Some may find support for the claim that CAM and conventional care are subjected to a “double standard” for proof of safety and efficacy in a new Minnesota report that 20 people died and four people were seriously disabled in 99 different hospital incidents in 15-month period.

The full article by JOHN MYERS, “Hospitals report 20 deaths from mistakes” (Duluth News Tribune, Jan. 19, 2005), looked at the Minnesota data in the context of the new state reporting requirement regarding medical errors.
The article reported that:
“The Minnesota Department of Health on Wednesday released — for the first time ever — data from the state’s 145 hospitals showing the number of medical mistakes that led to “adverse health events.”
In all, 20 people died and four people were seriously disabled in 99 different hospital incidents from July 2003 through Oct. 6, 2004.
It was the first such reporting period under a new state law approved in 2003…..
The new law, called by one healthcare official as a “distinct shift in the culture of healthcare” is considered a first look in the previously shrouded world mistakes and accidents in the health care industry — problems that often had been resolved in internal reviews or civil lawsuits where the results are not made public.
Minnesota hospitals now are required to report incidents in 27 different medical categories, including falls in the hospital, foreign objects left in the patient after surgery, improper medication, operating on the wrong part of the body, operating on the wrong patient, newborns sent home with the wrong parents, pressure sores, malfunctions of medical products or devices and more.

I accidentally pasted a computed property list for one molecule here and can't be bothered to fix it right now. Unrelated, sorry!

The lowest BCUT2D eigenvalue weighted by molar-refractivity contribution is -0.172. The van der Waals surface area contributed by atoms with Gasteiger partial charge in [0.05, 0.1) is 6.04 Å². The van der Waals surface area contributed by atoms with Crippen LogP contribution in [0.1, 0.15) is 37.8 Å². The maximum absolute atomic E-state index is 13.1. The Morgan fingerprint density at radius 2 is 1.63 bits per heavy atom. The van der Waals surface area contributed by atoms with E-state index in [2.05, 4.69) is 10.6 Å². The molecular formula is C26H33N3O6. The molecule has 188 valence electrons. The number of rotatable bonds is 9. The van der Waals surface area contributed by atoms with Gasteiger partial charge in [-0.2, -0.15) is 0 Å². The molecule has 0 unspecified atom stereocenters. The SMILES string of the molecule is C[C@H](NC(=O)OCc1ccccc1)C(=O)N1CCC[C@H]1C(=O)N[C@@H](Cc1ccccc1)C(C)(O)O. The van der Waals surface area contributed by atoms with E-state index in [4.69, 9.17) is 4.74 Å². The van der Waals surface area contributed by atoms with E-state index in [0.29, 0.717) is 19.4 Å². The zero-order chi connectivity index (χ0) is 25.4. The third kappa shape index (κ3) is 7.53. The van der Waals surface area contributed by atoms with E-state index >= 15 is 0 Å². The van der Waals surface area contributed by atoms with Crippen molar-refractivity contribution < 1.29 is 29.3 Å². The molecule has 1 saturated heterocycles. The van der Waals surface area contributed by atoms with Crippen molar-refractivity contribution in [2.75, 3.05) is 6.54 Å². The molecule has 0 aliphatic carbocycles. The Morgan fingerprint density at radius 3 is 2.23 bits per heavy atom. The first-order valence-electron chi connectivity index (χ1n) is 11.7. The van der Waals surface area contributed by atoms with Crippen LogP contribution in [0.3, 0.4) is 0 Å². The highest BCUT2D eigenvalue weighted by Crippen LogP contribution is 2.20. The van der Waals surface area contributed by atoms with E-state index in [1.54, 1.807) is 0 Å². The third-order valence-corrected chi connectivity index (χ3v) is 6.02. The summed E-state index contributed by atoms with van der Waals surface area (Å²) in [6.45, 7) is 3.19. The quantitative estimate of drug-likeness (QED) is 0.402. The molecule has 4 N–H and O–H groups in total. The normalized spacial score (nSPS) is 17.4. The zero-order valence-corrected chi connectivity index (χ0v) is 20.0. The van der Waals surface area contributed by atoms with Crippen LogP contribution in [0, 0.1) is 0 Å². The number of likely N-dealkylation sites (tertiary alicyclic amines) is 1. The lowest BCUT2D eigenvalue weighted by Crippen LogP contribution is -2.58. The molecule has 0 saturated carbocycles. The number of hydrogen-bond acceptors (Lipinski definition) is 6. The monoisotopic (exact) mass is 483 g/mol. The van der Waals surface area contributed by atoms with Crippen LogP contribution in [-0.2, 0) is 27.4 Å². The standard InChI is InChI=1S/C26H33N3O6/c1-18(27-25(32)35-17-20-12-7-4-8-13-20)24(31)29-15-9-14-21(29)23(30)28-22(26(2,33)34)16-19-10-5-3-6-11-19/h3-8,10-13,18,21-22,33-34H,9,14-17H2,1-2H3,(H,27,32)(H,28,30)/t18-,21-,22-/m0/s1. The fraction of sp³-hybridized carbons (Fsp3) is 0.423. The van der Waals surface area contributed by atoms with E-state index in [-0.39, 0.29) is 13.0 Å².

Minnesota is the first state to require hospitals not only to report the mistakes but to make much of the information public. And because this is the first year of data within the state, there’s no track record against which the numbers can be compared.”
Ideally such reporting will lead to increased vigilance and risk management within the hospitals systems.
At a time when the safety of dietary supplements is being rigorously questioned in the CAM world, the number of adverse events in conventional medicine may be surprising.
The article reported that “of the 99 serious problems reported in the state, more than half — 52 — occurred during surgery. The most common surgical problem was a foreign object, such as a sponge or needle, being left inside a patient after surgery. The 31 problems in the next most common category were associated with care management, including medication mistakes, newborn deaths and more.”
The report observed that government officials and analysts were explaining that the “problem is the complex system of healthcare, not poor training or incompetent staff.” It is difficult to say whether these statements are valid interpretations of the data, or hopeful disclaimers of possible malpractice lawsuits.
The report cites the 1999 report by the Institute of Medicine that showed an estimated 44,000 to 98,000 patients annually may have been dying in U.S. hospitals each year because of preventable mistakes within the hospital (drug errors accounting for 7,000).
The report noted the hospitals were looking into implementing changes to help reduce risks of patient injuries resulting from unnecessary medical errors.